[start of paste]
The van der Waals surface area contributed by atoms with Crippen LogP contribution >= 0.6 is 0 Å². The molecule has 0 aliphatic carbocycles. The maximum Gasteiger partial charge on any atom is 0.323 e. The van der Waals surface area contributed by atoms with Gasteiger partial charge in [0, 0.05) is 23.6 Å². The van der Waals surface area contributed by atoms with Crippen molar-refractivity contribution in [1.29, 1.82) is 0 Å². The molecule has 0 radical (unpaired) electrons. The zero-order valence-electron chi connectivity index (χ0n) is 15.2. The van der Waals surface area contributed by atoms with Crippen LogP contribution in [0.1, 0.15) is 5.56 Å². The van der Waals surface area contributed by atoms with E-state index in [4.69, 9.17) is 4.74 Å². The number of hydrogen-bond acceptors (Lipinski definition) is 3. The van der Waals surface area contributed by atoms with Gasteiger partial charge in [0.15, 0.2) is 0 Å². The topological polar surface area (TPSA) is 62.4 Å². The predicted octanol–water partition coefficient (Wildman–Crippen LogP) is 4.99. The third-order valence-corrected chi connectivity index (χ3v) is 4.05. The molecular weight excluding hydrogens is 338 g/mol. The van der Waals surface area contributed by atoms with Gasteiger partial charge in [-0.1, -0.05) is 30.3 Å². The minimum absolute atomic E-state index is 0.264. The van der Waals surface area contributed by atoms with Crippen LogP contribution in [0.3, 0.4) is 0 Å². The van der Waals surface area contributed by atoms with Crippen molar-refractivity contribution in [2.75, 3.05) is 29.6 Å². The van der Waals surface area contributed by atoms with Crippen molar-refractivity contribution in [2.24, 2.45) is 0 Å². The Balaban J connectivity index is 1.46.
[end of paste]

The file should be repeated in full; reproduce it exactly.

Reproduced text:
The van der Waals surface area contributed by atoms with Crippen LogP contribution >= 0.6 is 0 Å². The molecule has 0 aliphatic carbocycles. The maximum Gasteiger partial charge on any atom is 0.323 e. The van der Waals surface area contributed by atoms with Gasteiger partial charge in [0, 0.05) is 23.6 Å². The van der Waals surface area contributed by atoms with Crippen molar-refractivity contribution in [1.29, 1.82) is 0 Å². The molecule has 0 radical (unpaired) electrons. The zero-order valence-electron chi connectivity index (χ0n) is 15.2. The van der Waals surface area contributed by atoms with Crippen LogP contribution in [0.1, 0.15) is 5.56 Å². The van der Waals surface area contributed by atoms with E-state index in [4.69, 9.17) is 4.74 Å². The number of hydrogen-bond acceptors (Lipinski definition) is 3. The van der Waals surface area contributed by atoms with Gasteiger partial charge in [0.15, 0.2) is 0 Å². The topological polar surface area (TPSA) is 62.4 Å². The predicted octanol–water partition coefficient (Wildman–Crippen LogP) is 4.99. The third-order valence-corrected chi connectivity index (χ3v) is 4.05. The molecular weight excluding hydrogens is 338 g/mol. The van der Waals surface area contributed by atoms with Gasteiger partial charge in [-0.1, -0.05) is 30.3 Å². The minimum absolute atomic E-state index is 0.264. The van der Waals surface area contributed by atoms with Crippen LogP contribution in [0.3, 0.4) is 0 Å². The van der Waals surface area contributed by atoms with Crippen molar-refractivity contribution in [2.75, 3.05) is 29.6 Å². The van der Waals surface area contributed by atoms with Crippen molar-refractivity contribution in [2.24, 2.45) is 0 Å². The Balaban J connectivity index is 1.46.